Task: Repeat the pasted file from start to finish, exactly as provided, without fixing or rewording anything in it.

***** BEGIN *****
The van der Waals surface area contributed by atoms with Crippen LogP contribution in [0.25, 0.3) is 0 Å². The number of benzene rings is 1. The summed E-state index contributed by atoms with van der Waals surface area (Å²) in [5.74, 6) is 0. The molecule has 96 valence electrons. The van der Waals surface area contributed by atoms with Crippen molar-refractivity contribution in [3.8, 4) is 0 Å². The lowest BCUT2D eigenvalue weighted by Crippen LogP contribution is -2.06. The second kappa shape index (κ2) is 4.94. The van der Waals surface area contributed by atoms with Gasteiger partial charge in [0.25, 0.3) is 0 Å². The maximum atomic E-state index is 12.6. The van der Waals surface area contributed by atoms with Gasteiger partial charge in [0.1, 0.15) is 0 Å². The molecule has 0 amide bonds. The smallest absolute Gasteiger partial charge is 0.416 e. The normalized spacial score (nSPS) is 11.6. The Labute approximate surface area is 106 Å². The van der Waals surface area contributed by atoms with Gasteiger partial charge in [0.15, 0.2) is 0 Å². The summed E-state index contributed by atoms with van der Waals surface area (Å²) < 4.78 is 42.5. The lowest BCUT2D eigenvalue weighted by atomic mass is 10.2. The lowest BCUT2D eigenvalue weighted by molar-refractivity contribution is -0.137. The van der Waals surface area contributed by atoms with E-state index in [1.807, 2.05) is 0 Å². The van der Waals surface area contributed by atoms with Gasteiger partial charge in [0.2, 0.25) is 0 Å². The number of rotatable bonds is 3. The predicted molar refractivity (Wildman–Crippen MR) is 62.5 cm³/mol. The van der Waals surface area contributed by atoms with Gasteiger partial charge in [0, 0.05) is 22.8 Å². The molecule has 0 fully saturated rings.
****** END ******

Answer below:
The van der Waals surface area contributed by atoms with Crippen LogP contribution in [0.25, 0.3) is 0 Å². The number of benzene rings is 1. The summed E-state index contributed by atoms with van der Waals surface area (Å²) in [5.74, 6) is 0. The molecule has 96 valence electrons. The van der Waals surface area contributed by atoms with Crippen molar-refractivity contribution in [3.8, 4) is 0 Å². The lowest BCUT2D eigenvalue weighted by Crippen LogP contribution is -2.06. The second kappa shape index (κ2) is 4.94. The van der Waals surface area contributed by atoms with Gasteiger partial charge in [0.25, 0.3) is 0 Å². The maximum atomic E-state index is 12.6. The van der Waals surface area contributed by atoms with Gasteiger partial charge in [0.1, 0.15) is 0 Å². The molecule has 0 amide bonds. The smallest absolute Gasteiger partial charge is 0.416 e. The normalized spacial score (nSPS) is 11.6. The Labute approximate surface area is 106 Å². The van der Waals surface area contributed by atoms with Gasteiger partial charge in [0.15, 0.2) is 0 Å². The summed E-state index contributed by atoms with van der Waals surface area (Å²) < 4.78 is 42.5. The lowest BCUT2D eigenvalue weighted by atomic mass is 10.2. The lowest BCUT2D eigenvalue weighted by molar-refractivity contribution is -0.137. The van der Waals surface area contributed by atoms with E-state index in [1.807, 2.05) is 0 Å². The van der Waals surface area contributed by atoms with Gasteiger partial charge in [0.2, 0.25) is 0 Å². The number of rotatable bonds is 3. The predicted molar refractivity (Wildman–Crippen MR) is 62.5 cm³/mol. The van der Waals surface area contributed by atoms with Gasteiger partial charge in [0, 0.05) is 22.8 Å². The molecule has 0 fully saturated rings.